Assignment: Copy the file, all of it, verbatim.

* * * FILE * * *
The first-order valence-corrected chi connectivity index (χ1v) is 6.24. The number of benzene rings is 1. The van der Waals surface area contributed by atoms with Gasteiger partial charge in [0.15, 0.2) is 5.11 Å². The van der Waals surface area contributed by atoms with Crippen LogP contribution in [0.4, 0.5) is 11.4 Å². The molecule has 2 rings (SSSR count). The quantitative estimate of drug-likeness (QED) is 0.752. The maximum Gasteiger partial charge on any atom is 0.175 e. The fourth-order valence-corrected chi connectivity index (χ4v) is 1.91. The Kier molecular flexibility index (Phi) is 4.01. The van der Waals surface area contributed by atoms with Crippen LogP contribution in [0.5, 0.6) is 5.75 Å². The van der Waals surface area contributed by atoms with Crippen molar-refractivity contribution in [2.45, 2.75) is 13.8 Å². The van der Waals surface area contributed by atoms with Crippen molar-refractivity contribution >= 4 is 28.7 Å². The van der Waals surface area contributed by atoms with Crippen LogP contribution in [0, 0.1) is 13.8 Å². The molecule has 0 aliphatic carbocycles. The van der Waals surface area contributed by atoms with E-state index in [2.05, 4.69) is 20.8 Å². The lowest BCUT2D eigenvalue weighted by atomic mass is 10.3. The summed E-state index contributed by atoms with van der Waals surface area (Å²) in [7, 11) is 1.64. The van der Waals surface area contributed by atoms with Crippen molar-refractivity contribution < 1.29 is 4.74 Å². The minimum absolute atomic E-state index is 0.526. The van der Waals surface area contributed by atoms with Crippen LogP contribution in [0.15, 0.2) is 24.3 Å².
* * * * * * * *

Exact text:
The first-order valence-corrected chi connectivity index (χ1v) is 6.24. The number of benzene rings is 1. The van der Waals surface area contributed by atoms with Gasteiger partial charge in [0.15, 0.2) is 5.11 Å². The van der Waals surface area contributed by atoms with Crippen LogP contribution in [0.4, 0.5) is 11.4 Å². The molecule has 2 rings (SSSR count). The quantitative estimate of drug-likeness (QED) is 0.752. The maximum Gasteiger partial charge on any atom is 0.175 e. The fourth-order valence-corrected chi connectivity index (χ4v) is 1.91. The Kier molecular flexibility index (Phi) is 4.01. The van der Waals surface area contributed by atoms with Crippen LogP contribution in [0.5, 0.6) is 5.75 Å². The van der Waals surface area contributed by atoms with Crippen molar-refractivity contribution in [2.45, 2.75) is 13.8 Å². The van der Waals surface area contributed by atoms with Crippen molar-refractivity contribution >= 4 is 28.7 Å². The van der Waals surface area contributed by atoms with Crippen LogP contribution in [0, 0.1) is 13.8 Å². The molecule has 0 aliphatic carbocycles. The van der Waals surface area contributed by atoms with E-state index in [2.05, 4.69) is 20.8 Å². The lowest BCUT2D eigenvalue weighted by atomic mass is 10.3. The summed E-state index contributed by atoms with van der Waals surface area (Å²) in [7, 11) is 1.64. The van der Waals surface area contributed by atoms with Crippen molar-refractivity contribution < 1.29 is 4.74 Å². The minimum absolute atomic E-state index is 0.526. The van der Waals surface area contributed by atoms with Crippen LogP contribution in [0.15, 0.2) is 24.3 Å².